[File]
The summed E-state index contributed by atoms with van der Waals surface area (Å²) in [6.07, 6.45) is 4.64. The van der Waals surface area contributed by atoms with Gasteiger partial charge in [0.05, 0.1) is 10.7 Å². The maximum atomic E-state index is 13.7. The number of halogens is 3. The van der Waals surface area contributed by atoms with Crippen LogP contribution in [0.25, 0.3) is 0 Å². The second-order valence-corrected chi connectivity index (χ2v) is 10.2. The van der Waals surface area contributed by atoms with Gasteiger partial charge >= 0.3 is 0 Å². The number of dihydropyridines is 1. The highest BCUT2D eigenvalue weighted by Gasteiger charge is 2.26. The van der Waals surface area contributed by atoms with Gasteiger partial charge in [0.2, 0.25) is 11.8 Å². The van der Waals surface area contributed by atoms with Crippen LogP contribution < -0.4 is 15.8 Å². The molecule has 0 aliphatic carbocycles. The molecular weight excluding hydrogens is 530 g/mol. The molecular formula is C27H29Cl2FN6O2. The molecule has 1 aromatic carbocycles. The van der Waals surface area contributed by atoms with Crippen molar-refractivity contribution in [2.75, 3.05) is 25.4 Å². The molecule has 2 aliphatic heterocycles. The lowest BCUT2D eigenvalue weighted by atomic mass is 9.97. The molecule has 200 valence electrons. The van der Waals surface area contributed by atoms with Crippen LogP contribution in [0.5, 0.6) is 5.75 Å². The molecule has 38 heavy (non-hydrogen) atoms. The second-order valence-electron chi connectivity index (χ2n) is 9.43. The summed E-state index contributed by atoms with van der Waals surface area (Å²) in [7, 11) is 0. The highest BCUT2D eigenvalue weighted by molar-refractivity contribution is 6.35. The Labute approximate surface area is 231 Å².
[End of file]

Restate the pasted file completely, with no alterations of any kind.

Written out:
The summed E-state index contributed by atoms with van der Waals surface area (Å²) in [6.07, 6.45) is 4.64. The van der Waals surface area contributed by atoms with Gasteiger partial charge in [0.05, 0.1) is 10.7 Å². The maximum atomic E-state index is 13.7. The number of halogens is 3. The van der Waals surface area contributed by atoms with Crippen LogP contribution in [0.25, 0.3) is 0 Å². The second-order valence-corrected chi connectivity index (χ2v) is 10.2. The van der Waals surface area contributed by atoms with Gasteiger partial charge >= 0.3 is 0 Å². The number of dihydropyridines is 1. The highest BCUT2D eigenvalue weighted by Gasteiger charge is 2.26. The van der Waals surface area contributed by atoms with Gasteiger partial charge in [0.2, 0.25) is 11.8 Å². The van der Waals surface area contributed by atoms with Crippen LogP contribution < -0.4 is 15.8 Å². The molecule has 0 aliphatic carbocycles. The molecular weight excluding hydrogens is 530 g/mol. The molecular formula is C27H29Cl2FN6O2. The molecule has 1 aromatic carbocycles. The van der Waals surface area contributed by atoms with Crippen molar-refractivity contribution in [2.75, 3.05) is 25.4 Å². The molecule has 2 aliphatic heterocycles. The lowest BCUT2D eigenvalue weighted by atomic mass is 9.97. The molecule has 200 valence electrons. The van der Waals surface area contributed by atoms with Crippen LogP contribution in [0.5, 0.6) is 5.75 Å². The molecule has 38 heavy (non-hydrogen) atoms. The second-order valence-electron chi connectivity index (χ2n) is 9.43. The summed E-state index contributed by atoms with van der Waals surface area (Å²) in [7, 11) is 0. The highest BCUT2D eigenvalue weighted by molar-refractivity contribution is 6.35. The Labute approximate surface area is 231 Å².